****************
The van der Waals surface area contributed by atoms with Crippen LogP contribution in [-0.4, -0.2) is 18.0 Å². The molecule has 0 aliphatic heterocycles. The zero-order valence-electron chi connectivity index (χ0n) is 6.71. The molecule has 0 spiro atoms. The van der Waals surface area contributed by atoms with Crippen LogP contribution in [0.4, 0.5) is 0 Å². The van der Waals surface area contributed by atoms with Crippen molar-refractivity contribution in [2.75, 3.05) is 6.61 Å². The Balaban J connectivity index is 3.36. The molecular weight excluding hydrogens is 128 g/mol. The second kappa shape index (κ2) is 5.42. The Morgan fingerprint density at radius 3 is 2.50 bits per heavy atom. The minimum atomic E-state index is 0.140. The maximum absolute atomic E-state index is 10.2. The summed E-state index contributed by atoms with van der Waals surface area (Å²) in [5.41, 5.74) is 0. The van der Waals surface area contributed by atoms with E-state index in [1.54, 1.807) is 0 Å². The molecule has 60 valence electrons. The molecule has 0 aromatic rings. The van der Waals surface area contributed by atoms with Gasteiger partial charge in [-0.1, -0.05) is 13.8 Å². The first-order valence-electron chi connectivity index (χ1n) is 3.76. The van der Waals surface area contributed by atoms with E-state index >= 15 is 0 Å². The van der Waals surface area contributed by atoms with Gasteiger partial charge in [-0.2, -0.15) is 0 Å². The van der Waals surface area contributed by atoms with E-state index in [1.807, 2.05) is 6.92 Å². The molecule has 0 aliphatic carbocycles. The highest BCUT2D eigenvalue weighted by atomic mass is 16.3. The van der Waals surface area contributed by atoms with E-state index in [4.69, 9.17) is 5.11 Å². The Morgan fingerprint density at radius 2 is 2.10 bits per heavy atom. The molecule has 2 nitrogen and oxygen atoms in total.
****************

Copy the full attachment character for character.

The van der Waals surface area contributed by atoms with Crippen LogP contribution in [-0.4, -0.2) is 18.0 Å². The molecule has 0 aliphatic heterocycles. The zero-order valence-electron chi connectivity index (χ0n) is 6.71. The molecule has 0 spiro atoms. The van der Waals surface area contributed by atoms with Crippen LogP contribution in [0.4, 0.5) is 0 Å². The van der Waals surface area contributed by atoms with Crippen molar-refractivity contribution in [2.75, 3.05) is 6.61 Å². The Balaban J connectivity index is 3.36. The molecular weight excluding hydrogens is 128 g/mol. The second kappa shape index (κ2) is 5.42. The Morgan fingerprint density at radius 3 is 2.50 bits per heavy atom. The minimum atomic E-state index is 0.140. The maximum absolute atomic E-state index is 10.2. The summed E-state index contributed by atoms with van der Waals surface area (Å²) in [5.41, 5.74) is 0. The van der Waals surface area contributed by atoms with E-state index in [1.54, 1.807) is 0 Å². The molecule has 60 valence electrons. The molecule has 0 aromatic rings. The van der Waals surface area contributed by atoms with Gasteiger partial charge in [-0.1, -0.05) is 13.8 Å². The first-order valence-electron chi connectivity index (χ1n) is 3.76. The van der Waals surface area contributed by atoms with E-state index >= 15 is 0 Å². The van der Waals surface area contributed by atoms with Gasteiger partial charge in [-0.2, -0.15) is 0 Å². The van der Waals surface area contributed by atoms with E-state index in [1.807, 2.05) is 6.92 Å². The molecule has 0 aliphatic carbocycles. The highest BCUT2D eigenvalue weighted by atomic mass is 16.3. The van der Waals surface area contributed by atoms with E-state index in [4.69, 9.17) is 5.11 Å². The Morgan fingerprint density at radius 2 is 2.10 bits per heavy atom. The molecule has 2 nitrogen and oxygen atoms in total.